Healthy Shorelines for Healthy Lakes

Shoreline Lighting

Just How Important Is It?


Who doesn’t like the sight of a beautifully lit pathway, a gazebo lined with lights, or light cascading off a lake on a calm summer’s night? I can tell you what might not like it – your local birds, insects, mammals, amphibians and even plants! Plants and animals have evolved to rely on Earth’s natural cycles of light and dark. These daily cycles manage important behaviours, including reproduction, eating, protection from predators and sleep.

As we continue to light up the night, we may be significantly impacting these behaviours. Research indicates that the glare produced by artificial lighting at night impacts wildlife in many ways, including:

It interferes with the croaking of toads and frogs, an important part of their breeding activities, which may result in reduced populations.

Birds are used to flying by the light of the moon and stars, so they can fly off course when drawn towards artificial lighting.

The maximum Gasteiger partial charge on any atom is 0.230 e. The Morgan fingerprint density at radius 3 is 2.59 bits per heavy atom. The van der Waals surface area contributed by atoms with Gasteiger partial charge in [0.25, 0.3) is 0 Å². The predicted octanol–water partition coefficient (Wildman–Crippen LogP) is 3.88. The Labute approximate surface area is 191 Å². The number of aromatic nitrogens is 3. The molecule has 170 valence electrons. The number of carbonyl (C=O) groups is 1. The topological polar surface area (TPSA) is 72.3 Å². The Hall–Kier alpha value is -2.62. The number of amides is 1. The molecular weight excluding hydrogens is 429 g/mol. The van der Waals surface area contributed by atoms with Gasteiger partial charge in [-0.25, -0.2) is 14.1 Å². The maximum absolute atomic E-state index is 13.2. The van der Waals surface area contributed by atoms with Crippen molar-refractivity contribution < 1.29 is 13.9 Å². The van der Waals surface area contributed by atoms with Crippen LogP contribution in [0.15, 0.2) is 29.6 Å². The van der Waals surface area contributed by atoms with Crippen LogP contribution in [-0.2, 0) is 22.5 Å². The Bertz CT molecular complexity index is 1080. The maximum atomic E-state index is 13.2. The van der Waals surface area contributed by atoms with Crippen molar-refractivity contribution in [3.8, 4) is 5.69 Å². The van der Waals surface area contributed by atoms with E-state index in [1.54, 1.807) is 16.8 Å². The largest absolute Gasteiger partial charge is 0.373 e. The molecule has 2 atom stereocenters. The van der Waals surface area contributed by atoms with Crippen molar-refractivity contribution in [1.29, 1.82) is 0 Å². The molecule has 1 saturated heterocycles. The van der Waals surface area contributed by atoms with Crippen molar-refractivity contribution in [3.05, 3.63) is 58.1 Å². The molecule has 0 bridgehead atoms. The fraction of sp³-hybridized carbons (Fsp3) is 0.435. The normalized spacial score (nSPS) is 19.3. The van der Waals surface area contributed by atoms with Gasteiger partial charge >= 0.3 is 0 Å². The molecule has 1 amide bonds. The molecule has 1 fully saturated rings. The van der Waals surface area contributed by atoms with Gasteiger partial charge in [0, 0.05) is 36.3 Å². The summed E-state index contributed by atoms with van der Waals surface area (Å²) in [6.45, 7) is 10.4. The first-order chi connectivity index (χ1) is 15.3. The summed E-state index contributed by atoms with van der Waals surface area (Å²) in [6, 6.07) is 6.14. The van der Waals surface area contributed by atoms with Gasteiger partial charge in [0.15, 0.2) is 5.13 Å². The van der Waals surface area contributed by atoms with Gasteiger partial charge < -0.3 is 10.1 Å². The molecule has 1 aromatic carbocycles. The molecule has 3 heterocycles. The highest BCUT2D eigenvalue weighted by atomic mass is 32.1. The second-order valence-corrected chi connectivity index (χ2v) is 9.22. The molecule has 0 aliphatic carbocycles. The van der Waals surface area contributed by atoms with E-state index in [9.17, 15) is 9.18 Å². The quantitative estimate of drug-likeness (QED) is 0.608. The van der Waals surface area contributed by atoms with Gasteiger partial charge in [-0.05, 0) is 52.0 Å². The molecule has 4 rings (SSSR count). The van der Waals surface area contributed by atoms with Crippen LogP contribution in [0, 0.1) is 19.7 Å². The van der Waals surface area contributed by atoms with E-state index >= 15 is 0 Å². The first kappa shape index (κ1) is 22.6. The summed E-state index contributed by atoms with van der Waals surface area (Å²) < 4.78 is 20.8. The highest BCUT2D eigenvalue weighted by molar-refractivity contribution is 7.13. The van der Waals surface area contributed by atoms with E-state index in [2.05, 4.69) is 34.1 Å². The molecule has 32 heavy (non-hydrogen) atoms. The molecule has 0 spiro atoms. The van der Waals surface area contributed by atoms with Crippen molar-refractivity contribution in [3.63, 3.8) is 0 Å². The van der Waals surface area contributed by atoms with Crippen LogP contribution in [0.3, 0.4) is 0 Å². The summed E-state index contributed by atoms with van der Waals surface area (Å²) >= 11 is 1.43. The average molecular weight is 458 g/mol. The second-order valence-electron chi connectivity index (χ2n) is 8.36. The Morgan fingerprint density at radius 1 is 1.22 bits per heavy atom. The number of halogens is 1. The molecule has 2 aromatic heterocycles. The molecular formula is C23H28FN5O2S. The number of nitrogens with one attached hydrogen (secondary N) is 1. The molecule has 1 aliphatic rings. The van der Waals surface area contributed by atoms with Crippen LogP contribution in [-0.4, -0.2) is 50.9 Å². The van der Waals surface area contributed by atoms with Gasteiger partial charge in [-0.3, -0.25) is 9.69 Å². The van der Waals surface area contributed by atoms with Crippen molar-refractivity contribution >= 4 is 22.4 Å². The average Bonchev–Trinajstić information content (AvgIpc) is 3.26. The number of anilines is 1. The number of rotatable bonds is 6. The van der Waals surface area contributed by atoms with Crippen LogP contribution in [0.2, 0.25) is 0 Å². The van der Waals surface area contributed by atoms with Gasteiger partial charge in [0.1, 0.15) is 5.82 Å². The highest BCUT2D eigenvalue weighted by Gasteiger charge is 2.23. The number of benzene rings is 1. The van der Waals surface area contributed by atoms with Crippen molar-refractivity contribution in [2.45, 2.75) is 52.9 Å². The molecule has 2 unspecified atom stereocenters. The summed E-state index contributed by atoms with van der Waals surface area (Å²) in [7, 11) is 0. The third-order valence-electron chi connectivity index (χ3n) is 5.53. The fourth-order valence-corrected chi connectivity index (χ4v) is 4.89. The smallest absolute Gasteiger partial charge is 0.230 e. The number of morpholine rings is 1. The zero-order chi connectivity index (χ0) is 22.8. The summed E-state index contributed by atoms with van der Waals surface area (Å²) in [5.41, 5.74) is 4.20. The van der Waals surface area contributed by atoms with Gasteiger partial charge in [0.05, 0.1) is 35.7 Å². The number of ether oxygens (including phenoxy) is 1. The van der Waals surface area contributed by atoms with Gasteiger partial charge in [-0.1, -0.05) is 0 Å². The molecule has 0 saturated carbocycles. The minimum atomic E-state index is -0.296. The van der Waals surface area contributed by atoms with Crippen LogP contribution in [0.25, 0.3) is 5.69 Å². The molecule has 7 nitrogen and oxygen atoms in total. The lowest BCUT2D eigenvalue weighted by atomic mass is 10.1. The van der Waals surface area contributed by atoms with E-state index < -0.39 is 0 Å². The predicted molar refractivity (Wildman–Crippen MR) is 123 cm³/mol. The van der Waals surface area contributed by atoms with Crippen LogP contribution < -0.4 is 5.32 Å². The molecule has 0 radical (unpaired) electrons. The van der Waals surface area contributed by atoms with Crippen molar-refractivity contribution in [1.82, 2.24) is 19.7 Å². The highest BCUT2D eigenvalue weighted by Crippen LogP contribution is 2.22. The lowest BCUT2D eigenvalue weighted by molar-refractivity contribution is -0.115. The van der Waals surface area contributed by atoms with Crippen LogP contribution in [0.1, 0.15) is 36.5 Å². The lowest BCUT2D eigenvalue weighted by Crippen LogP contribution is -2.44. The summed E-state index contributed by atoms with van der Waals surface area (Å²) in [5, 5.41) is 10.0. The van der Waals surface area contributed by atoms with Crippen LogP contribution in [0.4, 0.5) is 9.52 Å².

Insect numbers are declining for several reasons, and artificial lighting isn’t helping – it’s a fatal attraction for many insects.

Some fish species are also sensitive to light pollution – it can affect their migratory behaviours and predation rates.

This doesn’t mean we have to get rid of all our outdoor lights. But perhaps we don’t need as many or they can be retrofitted to reduce the glare. Ask yourself:


  • Does the area really need to be lit?
  • Does it need to be this bright?
  • Is the light transmitted further than it needs to be?

Perhaps all you have to do is:


Turn off the lights when they’re not needed.


Reduce your use of blue lights and use warm light sources. It should have a colour temperature of no more than 3000 Kelvins.


Use “full cut-off” or “fully shielded” lighting fixtures (those that point downward). This ensures light isn’t shown above 90 degrees.


Use lighting that is certified as Dark Sky Friendly Outdoor Lighting. You’ll be sure it’s low colour temperature and is fully shielded.


Use timers, motion sensors and dimmers.

Let’s strike a balance! We can still use lights, let’s just do it in a more wildlife friendly way!




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